We must not, however, deny that with all these honorable motives are mixed certain defects, the natural results of all large associations of men. In the first place, although in England there is much more pride than vanity, a good deal of stress is laid on marking by manners the ranks which most of the institutions tend to bring closer together. There prevails a certain degree of egoism in the habits, and sometimes in the character. Wealth and the tastes created by wealth are the cause of it: people are not disposed to submit to inconvenience in anything, so great is their power of being comfortable in everything. Family ties, so intimate as regards marriage, are far from intimate in other relations, because the substitutions2 render the eldest sons too independent of their parents, and separate also the interest of the younger brothers from those of the inheritor of the fortune. The entails3 necessary to the support of the peerage ought not, perhaps, to be extended to other classes of proprietors; it is a remnant of the feudal system, of which one ought, if possible, to lessen the vexatious consequences. From this it happens likewise that most of the women are without marriage portions, and that in a country where the institution of convents cannot exist, there are a number of young ladies whom their mothers have a great desire to get married, and who may, with reason, be uneasy as to their prospects. This inconvenience produced by the unequal partition of fortunes is sensibly felt in society; for the unmarried men take up too much of the attention of the women, and wealth in general, far from conducing to the pleasure of social intercourse, is necessarily hurtful to it. A very considerable fortune is required to receive one’s friends in the country, which is, however, the most agreeable mode of living in England: fortune is necessary for all the relations of society; not that people would take pride in a sumptuous mode of life; but the importance attached by everybody to the kind of enjoyment called comfortable would prevent any person from venturing, as was formerly the case in the most agreeable societies in Paris, to make up for a bad dinner by amusing anecdotes.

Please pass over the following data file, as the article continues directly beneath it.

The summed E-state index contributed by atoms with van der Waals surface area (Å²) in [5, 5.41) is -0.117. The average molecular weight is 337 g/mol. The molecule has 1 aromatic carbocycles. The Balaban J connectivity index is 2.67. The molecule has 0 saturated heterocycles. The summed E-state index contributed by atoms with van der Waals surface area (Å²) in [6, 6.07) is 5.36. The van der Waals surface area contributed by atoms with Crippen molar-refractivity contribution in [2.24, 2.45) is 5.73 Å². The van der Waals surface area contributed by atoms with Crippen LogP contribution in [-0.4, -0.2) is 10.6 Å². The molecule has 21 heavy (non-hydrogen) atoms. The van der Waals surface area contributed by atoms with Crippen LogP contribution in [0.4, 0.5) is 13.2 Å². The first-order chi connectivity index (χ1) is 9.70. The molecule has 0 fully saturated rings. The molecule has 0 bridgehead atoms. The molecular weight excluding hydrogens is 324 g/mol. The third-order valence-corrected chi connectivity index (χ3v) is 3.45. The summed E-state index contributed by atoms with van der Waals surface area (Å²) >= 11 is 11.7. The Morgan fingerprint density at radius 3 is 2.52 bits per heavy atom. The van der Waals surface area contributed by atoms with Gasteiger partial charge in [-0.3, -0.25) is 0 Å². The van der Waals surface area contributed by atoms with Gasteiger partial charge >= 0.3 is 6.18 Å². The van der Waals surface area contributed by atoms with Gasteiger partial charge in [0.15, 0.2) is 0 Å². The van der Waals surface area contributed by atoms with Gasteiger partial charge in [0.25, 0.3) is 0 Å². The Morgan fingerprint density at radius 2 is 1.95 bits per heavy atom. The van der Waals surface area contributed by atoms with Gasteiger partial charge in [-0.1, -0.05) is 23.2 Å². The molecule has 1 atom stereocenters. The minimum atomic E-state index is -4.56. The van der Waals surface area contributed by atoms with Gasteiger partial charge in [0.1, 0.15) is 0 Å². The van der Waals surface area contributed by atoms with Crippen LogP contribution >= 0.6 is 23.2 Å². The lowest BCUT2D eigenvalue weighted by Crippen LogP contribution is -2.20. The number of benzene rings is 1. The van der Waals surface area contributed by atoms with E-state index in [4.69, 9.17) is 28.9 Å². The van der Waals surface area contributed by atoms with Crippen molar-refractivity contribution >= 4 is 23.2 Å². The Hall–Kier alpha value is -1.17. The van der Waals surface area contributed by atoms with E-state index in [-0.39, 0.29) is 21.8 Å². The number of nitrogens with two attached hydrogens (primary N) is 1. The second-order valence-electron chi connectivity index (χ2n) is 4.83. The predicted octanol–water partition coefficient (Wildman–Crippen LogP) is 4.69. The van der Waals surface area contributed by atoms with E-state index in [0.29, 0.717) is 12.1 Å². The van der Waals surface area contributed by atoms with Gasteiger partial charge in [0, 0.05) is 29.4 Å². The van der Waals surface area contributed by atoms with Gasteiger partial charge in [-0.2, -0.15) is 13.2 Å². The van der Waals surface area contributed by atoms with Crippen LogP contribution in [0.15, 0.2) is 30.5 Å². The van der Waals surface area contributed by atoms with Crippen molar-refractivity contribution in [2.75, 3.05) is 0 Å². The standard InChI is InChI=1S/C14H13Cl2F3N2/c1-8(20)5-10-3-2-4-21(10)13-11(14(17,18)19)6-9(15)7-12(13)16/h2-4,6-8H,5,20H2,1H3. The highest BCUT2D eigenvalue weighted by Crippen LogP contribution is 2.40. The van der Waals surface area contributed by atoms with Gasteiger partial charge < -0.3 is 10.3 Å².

In all countries the pretensions of young persons of fashion are engrafted on national defects; they exhibit a caricature of these defects, but a caricature has always some traits of an original. In France the pretenders to elegance endeavored to strike and tried to dazzle by all possible means, good or bad. In England this same class of persons wish to be distinguished as disdainful, indifferent, and completely satiated of everything. This is disagreeable enough; but in what country of the world is not self-conceit a resource of vanity to conceal natural mediocrity? Among a people where everything bears a salient aspect, as in England, contrasts are the more striking. Fashion has remarkable influence on the habits of life, and yet there is no nation in which one finds so many examples of what is called eccentricity, that is, a mode of life altogether original, and which makes no account of the opinion of others. The difference between the men who live under the control of others and those who live to themselves is recognized everywhere; but this opposition of character is rendered more conspicuous by the singular mixture of timidity and independence remarkable among the English. They do nothing by halves, and they pass all at once from a slavish adherence to the most minute usages to the most complete indifference as to what the world may say of them. Yet the dread of ridicule is one of the principal causes of the coldness that prevails in English society: people are never accused of insipidity for keeping silence; and as nobody requires of you to animate the conversation, one is more impressed by the risks to which one exposes oneself by speaking than by the inconvenience of silence. In the country where people have the greatest attachment to the liberty of the press, and where they care the least for the attacks of the newspapers, the sarcasms of society are very much dreaded. Newspapers are considered the volunteers of political parties, and in this as in other respects, the English are very fond of keeping up a conflict; but slander and irony, when they take place in society, irritate highly the delicacy of the women and the pride of the men. This is the reason that people come as little forward as possible in the presence of others. Animation and grace necessarily lose greatly by this. In no country of the world have reserve and taciturnity ever, I believe, been carried so far as in certain societies in England; and if one falls into such companies, it is easy to conceive how a disrelish of life may take possession of those who find themselves confined to them. But out of these frozen circles, what satisfaction of mind and heart may not be found in English society when one is happily placed there? The favor or dislike of ministers and the court are absolutely of no account in the relations of life; and you would make an Englishman blush were you to appear to think of the office which he holds or of the influence he may possess. A sentiment of pride always makes him think that these circumstances neither add to nor deduct in the slightest degree from his personal merit. Political disappointments cannot have any influence on the pleasures enjoyed in high society; the party of opposition is as brilliant as the party in power: fortune, rank, intellect, talents, virtues are shared among them; and never do either of the two think of drawing near to or keeping at a distance from a person by those calculations of ambition which have always prevailed in France. To quit one’s friends because they are out of power and to draw near to them because they possess it is a kind of tactics almost unknown in England; and if the applause of society does not lead to public employment, at least the liberty of society is not impaired by combinations foreign to the pleasures which may be tasted there. One finds there almost invariably the security and the truth which form the bases of all enjoyment, because they form their security. You have not to dread those perpetual broils which in other countries fill life with disquietude. What you possess in point of connection and friendship you can lose only by your own fault, and you never have reason to doubt the expressions of benevolence addressed to you, for they will be surpassed by the actual performance and consecrated by time. Truth, above all, is one of the most distinguished qualities of the English character. The publicity that prevails in business, the discussions by which people arrive at the bottom of everything have doubtless contributed to this habit of absolute truth which cannot exist but in a country where dissimulation leads to nothing but the mortification of being exposed.